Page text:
Press Releases

                                                                                                                            13 July 2004

    Asia-Pacific’s Impressive Anti-Poverty Gains Could Be Reversed by HIV/AIDS, Says Secretary-General to Bangkok Ministerial Meeting

    NEW YORK, 12 July (UN Headquarters) -- Following are Secretary-General Kofi Annan’s remarks at the opening ceremony of the Asia-Pacific Ministerial Meeting on HIV/AIDS in Bangkok, 11 July:

    I am glad to meet with you at this critical juncture in the fight against AIDS in the Asia-Pacific region.

    I know that many of you are showing impressive leadership in that fight.  That is the kind of commitment that is needed from all the leaders of the region.

    We know that AIDS is far more than a health crisis.  It is a threat to social and economic development as a whole.  Key ministries of your governments -- ministries of finance, education and development, as well as health -- must be actively involved in implementing your national AIDS programmes, and in bringing financial and human resources to the effort.

    By the same token, the response to this complex challenge must engage every part of society -- government, business, civil society, and people living with HIV/AIDS.

    Here in Asia, HIV/AIDS stands at a turning point.  I know you will hear more about that from Peter Piot.

    But let us be clear:  how you address this challenge will impact the very future of the region.

    In recent decades, more people have escaped from poverty in Asia and the Pacific than in any other part of the world, and more than in any previous time.  You have done more than any other region to make globalization work to your advantage.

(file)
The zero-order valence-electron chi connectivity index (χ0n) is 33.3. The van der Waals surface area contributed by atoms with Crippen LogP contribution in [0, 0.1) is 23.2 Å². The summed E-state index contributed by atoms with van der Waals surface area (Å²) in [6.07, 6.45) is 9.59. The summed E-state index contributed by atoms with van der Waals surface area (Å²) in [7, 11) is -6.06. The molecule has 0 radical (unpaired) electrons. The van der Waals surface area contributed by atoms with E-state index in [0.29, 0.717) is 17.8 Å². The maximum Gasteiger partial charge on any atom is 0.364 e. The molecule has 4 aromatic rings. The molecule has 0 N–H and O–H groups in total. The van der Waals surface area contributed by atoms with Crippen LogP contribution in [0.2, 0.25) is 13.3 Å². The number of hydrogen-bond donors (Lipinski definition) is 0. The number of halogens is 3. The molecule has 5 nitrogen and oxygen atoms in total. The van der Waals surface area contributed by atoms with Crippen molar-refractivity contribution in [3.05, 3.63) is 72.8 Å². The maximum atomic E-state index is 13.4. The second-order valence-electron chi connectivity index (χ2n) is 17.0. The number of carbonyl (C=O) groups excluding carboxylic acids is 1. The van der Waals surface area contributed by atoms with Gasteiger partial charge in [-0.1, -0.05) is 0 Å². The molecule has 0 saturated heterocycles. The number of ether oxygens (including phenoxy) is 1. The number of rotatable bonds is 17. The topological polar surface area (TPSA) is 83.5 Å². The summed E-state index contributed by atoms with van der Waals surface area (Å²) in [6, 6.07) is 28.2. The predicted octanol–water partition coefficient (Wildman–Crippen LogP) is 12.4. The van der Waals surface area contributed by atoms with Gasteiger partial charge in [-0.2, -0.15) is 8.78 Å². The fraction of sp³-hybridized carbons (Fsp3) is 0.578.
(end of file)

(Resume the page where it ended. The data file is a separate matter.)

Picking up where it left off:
These gains have impressed the whole world.  You must cherish, and carefully nurture them.  Above all, you must not let them be reversed by HIV/AIDS.

    More than 8 million people in your region are now living with HIV/AIDS, and the number is rising fast.  Some areas have been battling the epidemic for well over a decade.  But it has now reached almost every corner of the region.

    Left unchecked, AIDS will not only devastate millions of lives; it will also impose huge burdens on the region’s health systems, and soak up resources that are badly needed for social and economic development.

    So the fight against HIV/AIDS requires constant vigilance and renewal.  We know, from experience elsewhere, that the spread can be turned back when -- but only when -- there is a coordinated response, from all sectors of society and every branch of government.  It requires leadership at every level.

    As representatives of your region’s governments, all of you can help make that happen.  It is a vital responsibility, which requires all your energy and imagination.

    It requires finding ways to reach out to all groups, and devising approaches for prevention and treatment that are suited to their needs -- whether young people, sex workers, injecting drug users, or men who have sex with men.

    And it means stamping out stigma and discrimination in communities and in the workplace -- ugly phenomena that create fear and exclusion, and undermine both prevention and treatment efforts.

    Today, you will be discussing essential components in the fight against HIV/AIDS -- political commitment, community involvement, policy and resources. They are the four corners of the foundation for a successful and sustained response.

    I look forward to hearing about the outcome of your discussion, and thank every one of you for your commitment.

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